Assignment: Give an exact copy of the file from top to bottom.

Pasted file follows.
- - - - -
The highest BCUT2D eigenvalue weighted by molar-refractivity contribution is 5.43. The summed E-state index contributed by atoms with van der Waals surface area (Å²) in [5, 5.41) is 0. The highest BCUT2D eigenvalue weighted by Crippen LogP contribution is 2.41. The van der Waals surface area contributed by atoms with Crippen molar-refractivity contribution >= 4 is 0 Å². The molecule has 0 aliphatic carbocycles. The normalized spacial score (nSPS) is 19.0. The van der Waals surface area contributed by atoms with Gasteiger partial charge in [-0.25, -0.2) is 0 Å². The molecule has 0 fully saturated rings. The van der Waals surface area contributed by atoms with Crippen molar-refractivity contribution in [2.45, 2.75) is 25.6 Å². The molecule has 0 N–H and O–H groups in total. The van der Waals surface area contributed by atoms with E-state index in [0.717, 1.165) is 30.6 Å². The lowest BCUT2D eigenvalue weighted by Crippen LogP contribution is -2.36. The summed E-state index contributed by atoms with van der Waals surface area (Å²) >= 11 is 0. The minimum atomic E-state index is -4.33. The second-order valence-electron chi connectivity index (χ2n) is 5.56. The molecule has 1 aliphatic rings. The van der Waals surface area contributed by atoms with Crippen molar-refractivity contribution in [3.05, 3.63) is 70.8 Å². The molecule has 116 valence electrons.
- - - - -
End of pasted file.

The highest BCUT2D eigenvalue weighted by molar-refractivity contribution is 5.43. The summed E-state index contributed by atoms with van der Waals surface area (Å²) in [5, 5.41) is 0. The highest BCUT2D eigenvalue weighted by Crippen LogP contribution is 2.41. The van der Waals surface area contributed by atoms with Crippen molar-refractivity contribution >= 4 is 0 Å². The molecule has 0 aliphatic carbocycles. The normalized spacial score (nSPS) is 19.0. The van der Waals surface area contributed by atoms with Gasteiger partial charge in [-0.25, -0.2) is 0 Å². The molecule has 0 fully saturated rings. The van der Waals surface area contributed by atoms with Crippen molar-refractivity contribution in [2.45, 2.75) is 25.6 Å². The molecule has 0 N–H and O–H groups in total. The van der Waals surface area contributed by atoms with E-state index in [0.717, 1.165) is 30.6 Å². The lowest BCUT2D eigenvalue weighted by Crippen LogP contribution is -2.36. The summed E-state index contributed by atoms with van der Waals surface area (Å²) >= 11 is 0. The minimum atomic E-state index is -4.33. The second-order valence-electron chi connectivity index (χ2n) is 5.56. The molecule has 1 aliphatic rings. The van der Waals surface area contributed by atoms with Crippen molar-refractivity contribution in [3.05, 3.63) is 70.8 Å². The molecule has 116 valence electrons.